GENEVA (AP) — In August 1942, he tried to alert the West about the Nazi plan to annihilate Europe’s Jews. No one responded.
Now, more than half a century later, Gerhart Riegner says the world is still unwilling to accept reports of brutality and mass killings. And worse, he says, the world is still reluctant to act.
“News of the extermination of Jews was so awful that people didn’t believe it. Even people who did know were very reluctant to do anything.
“It’s the same today,” Riegner said, in reference to recent horrors like the 1994 genocide in Rwanda in which an estimated half million people were killed.
Riegner, 87, spoke to a small group of journalists recently about his newly published memoirs, which he wrote to show how difficult it was to get the public to accept the truth.
The 680-page book, “Ne Jamais Desperer,” (Never Give Up Hope), describes his life as a World Jewish Congress official, including the dispatch of the now-famous “Riegner cable,” which contained his early account of the systematic killing that became known as the Holocaust.
He maintains that many of the 6 million Jews killed in Nazi concentration camps could have been saved if the United States and Britain had acted when he sounded the alarm.
Although there had been earlier reports of deportations and slayings of Jews, Riegner’s telegram was the first authoritative word that the Nazis actually had a coordinated extermination plan.
“Never did I feel so strongly the sense of abandonment, powerlessness and loneliness as when I sent messages of disaster and horror to the free world and no one believed me,” Riegner wrote.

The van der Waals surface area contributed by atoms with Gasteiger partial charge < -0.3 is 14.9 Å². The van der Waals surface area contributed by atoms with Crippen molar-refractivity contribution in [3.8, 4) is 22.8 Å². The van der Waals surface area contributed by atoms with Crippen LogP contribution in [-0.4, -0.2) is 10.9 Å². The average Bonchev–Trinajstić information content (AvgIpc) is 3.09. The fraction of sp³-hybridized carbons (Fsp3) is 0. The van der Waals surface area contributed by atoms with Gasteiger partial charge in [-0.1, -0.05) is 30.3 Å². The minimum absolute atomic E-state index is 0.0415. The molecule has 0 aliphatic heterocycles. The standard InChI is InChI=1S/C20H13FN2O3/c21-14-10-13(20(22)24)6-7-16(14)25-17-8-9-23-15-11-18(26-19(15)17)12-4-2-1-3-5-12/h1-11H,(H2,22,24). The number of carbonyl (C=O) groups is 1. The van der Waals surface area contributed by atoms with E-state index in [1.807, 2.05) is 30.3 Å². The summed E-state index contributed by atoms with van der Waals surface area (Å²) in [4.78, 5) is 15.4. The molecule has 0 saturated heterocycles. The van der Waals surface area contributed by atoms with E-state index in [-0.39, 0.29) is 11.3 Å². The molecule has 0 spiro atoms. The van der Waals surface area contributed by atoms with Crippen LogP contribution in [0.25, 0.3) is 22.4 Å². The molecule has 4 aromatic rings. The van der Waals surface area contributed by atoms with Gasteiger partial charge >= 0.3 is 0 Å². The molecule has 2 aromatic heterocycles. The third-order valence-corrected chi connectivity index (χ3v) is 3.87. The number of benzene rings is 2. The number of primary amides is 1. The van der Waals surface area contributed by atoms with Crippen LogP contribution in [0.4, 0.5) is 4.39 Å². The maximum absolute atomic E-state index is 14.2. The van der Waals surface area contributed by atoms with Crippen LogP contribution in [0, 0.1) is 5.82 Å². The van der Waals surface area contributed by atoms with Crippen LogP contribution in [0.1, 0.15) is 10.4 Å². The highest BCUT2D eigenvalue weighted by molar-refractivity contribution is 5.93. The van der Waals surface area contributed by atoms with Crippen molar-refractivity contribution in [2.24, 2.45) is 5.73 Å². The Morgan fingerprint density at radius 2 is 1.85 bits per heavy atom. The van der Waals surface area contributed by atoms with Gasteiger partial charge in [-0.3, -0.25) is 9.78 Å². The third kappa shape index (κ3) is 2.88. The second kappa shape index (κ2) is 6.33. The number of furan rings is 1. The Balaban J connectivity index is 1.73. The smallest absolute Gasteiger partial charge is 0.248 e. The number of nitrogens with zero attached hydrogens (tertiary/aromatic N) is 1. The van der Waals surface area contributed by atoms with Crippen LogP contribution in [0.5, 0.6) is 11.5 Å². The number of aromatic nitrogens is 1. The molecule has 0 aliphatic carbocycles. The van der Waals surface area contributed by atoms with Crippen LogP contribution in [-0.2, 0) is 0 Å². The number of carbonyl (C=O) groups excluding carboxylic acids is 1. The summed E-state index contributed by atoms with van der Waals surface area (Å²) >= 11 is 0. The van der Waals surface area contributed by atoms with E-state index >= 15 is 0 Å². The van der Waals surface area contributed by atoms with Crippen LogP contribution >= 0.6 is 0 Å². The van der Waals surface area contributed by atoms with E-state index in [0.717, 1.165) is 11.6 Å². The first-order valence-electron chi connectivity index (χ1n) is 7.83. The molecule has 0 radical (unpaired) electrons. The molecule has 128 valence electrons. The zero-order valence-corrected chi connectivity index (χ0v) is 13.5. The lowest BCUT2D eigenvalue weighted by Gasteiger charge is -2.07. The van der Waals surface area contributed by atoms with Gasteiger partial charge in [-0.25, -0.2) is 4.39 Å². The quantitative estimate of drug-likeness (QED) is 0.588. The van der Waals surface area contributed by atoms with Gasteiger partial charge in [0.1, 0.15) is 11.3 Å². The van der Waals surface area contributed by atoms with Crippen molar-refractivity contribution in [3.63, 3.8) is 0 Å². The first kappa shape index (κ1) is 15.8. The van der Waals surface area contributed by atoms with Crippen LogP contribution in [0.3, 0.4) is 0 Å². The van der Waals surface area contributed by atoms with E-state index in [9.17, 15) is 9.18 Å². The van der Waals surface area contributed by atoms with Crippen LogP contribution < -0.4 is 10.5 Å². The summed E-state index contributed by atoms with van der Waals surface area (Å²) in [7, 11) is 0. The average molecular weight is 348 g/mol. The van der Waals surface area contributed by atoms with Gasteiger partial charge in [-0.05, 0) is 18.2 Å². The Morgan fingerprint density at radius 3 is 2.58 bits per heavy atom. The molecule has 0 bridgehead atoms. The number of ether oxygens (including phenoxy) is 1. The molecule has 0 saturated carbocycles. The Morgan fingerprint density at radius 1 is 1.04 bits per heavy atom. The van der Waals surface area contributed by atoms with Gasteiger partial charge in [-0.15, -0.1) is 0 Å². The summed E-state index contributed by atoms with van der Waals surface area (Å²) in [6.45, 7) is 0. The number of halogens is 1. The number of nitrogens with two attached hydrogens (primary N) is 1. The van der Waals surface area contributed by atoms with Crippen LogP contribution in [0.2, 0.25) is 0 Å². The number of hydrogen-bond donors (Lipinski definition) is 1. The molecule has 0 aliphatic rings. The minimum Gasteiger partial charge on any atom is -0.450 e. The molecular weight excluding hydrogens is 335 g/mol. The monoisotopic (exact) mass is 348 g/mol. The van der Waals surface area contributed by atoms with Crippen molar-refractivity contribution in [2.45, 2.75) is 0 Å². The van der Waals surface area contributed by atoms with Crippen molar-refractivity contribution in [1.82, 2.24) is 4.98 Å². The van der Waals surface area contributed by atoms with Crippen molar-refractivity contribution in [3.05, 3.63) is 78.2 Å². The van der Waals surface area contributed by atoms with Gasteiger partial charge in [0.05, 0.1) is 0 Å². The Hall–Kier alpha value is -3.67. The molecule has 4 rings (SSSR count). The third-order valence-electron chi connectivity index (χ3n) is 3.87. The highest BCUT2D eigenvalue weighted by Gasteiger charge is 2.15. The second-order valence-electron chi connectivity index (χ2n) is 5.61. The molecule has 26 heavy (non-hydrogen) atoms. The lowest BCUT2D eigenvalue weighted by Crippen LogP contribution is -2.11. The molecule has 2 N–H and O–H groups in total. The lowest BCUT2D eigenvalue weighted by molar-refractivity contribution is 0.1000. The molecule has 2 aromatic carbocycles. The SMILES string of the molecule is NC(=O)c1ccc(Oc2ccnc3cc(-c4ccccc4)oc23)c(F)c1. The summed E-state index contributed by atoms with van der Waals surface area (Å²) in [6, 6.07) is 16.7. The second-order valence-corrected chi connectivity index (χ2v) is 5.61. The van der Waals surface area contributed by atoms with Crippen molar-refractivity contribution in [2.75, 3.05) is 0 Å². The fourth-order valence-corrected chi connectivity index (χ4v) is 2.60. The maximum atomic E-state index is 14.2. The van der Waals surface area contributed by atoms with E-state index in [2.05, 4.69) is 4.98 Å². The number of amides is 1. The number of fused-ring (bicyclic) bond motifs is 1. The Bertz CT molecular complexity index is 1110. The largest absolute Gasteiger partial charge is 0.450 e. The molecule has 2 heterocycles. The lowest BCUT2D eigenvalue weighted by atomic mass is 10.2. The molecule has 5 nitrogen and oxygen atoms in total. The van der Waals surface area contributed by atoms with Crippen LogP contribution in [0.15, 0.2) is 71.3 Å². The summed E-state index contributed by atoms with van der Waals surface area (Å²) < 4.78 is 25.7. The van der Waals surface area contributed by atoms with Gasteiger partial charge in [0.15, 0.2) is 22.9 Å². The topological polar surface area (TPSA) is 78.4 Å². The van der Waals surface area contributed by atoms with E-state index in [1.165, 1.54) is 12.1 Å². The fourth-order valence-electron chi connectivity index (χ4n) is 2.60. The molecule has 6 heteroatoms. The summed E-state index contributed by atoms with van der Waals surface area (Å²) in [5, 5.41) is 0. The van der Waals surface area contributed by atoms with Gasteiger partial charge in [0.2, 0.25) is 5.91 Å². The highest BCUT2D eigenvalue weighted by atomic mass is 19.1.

Born into an intellectual Jewish family in Germany, Riegner’s first experience of anti-Semitism came at age 5, when another schoolboy called him a “dirty little Jew.”
Years later, in 1933, Nazi thugs stood outside his parent’s Berlin house yelling “Jews out! Jews out!” while Riegner sat in the bath, frozen in terror.
Eventually, Riegner, a trained lawyer, moved to Geneva and staffed the office of the newly founded World Jewish Congress.
He was in neutral Switzerland during the war, with a “rucksack filled with basics ready to flee into the mountains” in case of German attack, a false Bolivian passport and an emergency visa for the United States.
Then, on July 29, 1942, Riegner received reliable intelligence from a top German industrialist about Hitler’s plan to deport an estimated 4 million Jews to the East to kill them.
On Aug. 8, 1942, Riegner gave the cable to U.S. representatives in Switzerland, with details of the plan.
U.S. Vice Consul Howard Elting immediately relayed the cable to Washington. But the State Department said it would not transmit telegrams from private sources and so refused Riegner’s request to forward the news to World Jewish Congress President Stephen Wise — a personal friend of then-President Franklin Roosevelt. Because of wartime restrictions, Riegner had no direct contact with the Jewish Congress.
The State Department checked with the Vatican and Red Cross, who conceded they were aware of deportations and maltreatment of Jews but not of a plan to annihilate them.
In his book, Riegner criticizes the silence of the Red Cross in the face of atrocities. While he praised the courage of Roman Catholic bishops and priests in some countries, he denounced the failure of the Vatican and the Catholic church in Germany to take a decisive stand against the persecution of the Jews throughout the Nazi era.
By the fall of 1942, graphic witness accounts from a variety of sources and British intelligence helped convince even the skeptics in the State Department about the horrible truth.
But it was only in January 1944 that Roosevelt created the War Refugee Board to try to save Jews.
“Since my first telegram, 18 months had passed during which time the inexorable massacre continued and millions of Jews were sacrificed,” Riegner wrote.